Gary Evjen, senior vice president of sales at Deerfield, IL-based Wade Paper Corp., says that some clients have told him they plan to trim paper consumption by 13%-16% during 2008. “Several mill management persons have told me that reduction will still not create a ‘soft’ market, due to all the production taken out during 2007,” he adds.

Indeed, because of the high paper and postage costs, many catalog clients have already made the obvious cuts — in circulation, page counts, and trim size, says Dave Goldschmidt, vice president of marketing, catalog division for Irvine, CA-based paper brokerage Strategic Paper Group.

“The continued paper price increases and now another postage increase have clients looking at all cost-savings paper options as well, such as lower basis weights or grades,” he says.


Not that other grades are easy to find. The coated groundwood market remains “extremely oversold with, unfortunately, little light at the end of the tunnel,” Goldschmidt says. “Unless we see a significant reduction in demand due to the poor economic conditions, I would not be surprised to see another groundwood price increase mid-year.”

This means little room for price negotiation, and the mills are not extending price protection or caps at this time, he says. “Mills are still missing delivery dates, though it seems to have improved somewhat” in the past six weeks or so.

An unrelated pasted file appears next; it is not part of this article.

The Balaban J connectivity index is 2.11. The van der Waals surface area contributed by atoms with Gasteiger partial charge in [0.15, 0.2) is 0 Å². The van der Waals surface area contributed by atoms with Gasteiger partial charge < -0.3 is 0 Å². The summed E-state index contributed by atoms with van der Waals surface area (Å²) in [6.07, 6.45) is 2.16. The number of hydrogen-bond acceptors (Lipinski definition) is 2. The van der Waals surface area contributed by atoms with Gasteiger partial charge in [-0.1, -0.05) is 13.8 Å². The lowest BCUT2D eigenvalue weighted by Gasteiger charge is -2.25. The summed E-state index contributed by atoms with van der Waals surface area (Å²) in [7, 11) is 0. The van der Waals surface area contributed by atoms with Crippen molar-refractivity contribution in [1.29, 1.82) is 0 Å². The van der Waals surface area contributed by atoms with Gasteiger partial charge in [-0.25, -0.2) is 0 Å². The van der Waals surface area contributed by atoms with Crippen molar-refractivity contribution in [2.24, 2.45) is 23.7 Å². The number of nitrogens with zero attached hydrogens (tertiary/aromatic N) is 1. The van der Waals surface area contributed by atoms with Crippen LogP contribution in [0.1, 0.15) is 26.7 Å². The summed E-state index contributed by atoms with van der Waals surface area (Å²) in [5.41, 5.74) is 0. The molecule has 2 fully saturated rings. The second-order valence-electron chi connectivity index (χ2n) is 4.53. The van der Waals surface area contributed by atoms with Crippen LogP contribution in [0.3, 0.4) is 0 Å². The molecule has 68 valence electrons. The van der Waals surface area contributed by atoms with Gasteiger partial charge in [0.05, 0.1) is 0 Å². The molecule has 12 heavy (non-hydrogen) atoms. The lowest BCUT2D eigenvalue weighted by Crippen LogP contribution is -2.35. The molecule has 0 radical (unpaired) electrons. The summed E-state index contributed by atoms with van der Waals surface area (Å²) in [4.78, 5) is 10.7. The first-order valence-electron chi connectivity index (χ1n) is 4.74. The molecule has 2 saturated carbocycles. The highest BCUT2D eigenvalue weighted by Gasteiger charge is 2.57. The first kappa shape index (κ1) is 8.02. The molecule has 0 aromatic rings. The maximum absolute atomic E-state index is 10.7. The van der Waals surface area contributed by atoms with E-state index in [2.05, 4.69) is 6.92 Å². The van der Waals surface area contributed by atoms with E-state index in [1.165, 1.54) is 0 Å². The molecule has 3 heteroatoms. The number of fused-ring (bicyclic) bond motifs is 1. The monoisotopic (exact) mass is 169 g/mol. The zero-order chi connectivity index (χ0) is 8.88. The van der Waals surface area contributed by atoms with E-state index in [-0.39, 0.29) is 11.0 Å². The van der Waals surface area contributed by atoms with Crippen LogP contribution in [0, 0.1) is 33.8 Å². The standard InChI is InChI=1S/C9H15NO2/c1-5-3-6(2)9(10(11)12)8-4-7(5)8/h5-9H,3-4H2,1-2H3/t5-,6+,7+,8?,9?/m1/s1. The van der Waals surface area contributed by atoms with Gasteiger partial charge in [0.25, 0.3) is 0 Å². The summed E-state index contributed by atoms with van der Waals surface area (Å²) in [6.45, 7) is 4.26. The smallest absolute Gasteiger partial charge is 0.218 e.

If the economy worsens and catalogers continue to make reductions, Goldschmidt says, “it will loosen up the paper demand.” This could potentially slow down or halt the mill increases, he explains. “The question then becomes, do the mills shut down more equipment, as they have hinted, to hold their pricing levels?”

Paper mills aren’t afraid to shut down a machine — or an entire mill — “if they believe it will be beneficial to them in the long run,” says Blake Hutchison, director of purchasing for Menomonee Falls, WI-based printer Arandell Corp. “I think there is still more room in the industry to do so,” he says.

Miamisburg, OH-based NewPage Corp. in January announced it would eliminate 444 jobs in Wisconsin as part of its merger with recently acquired Stora Enso North America Corp. The merger, which made NewPage the top producer of coated freesheet paper in North America, includes mill closures and paper machine shutdowns at mills in Wisconsin, Maine, and Ohio.

And it’s unlikely that overseas suppliers will be stepping in to make up for the U.S. shortfall. “There is very little help from Europe as the exchange continues to make exporting to North America less favorable,” Goldschmidt says. “And Asia has yet to provide a competitively priced, quality solution to compete for a groundwood position domestically.”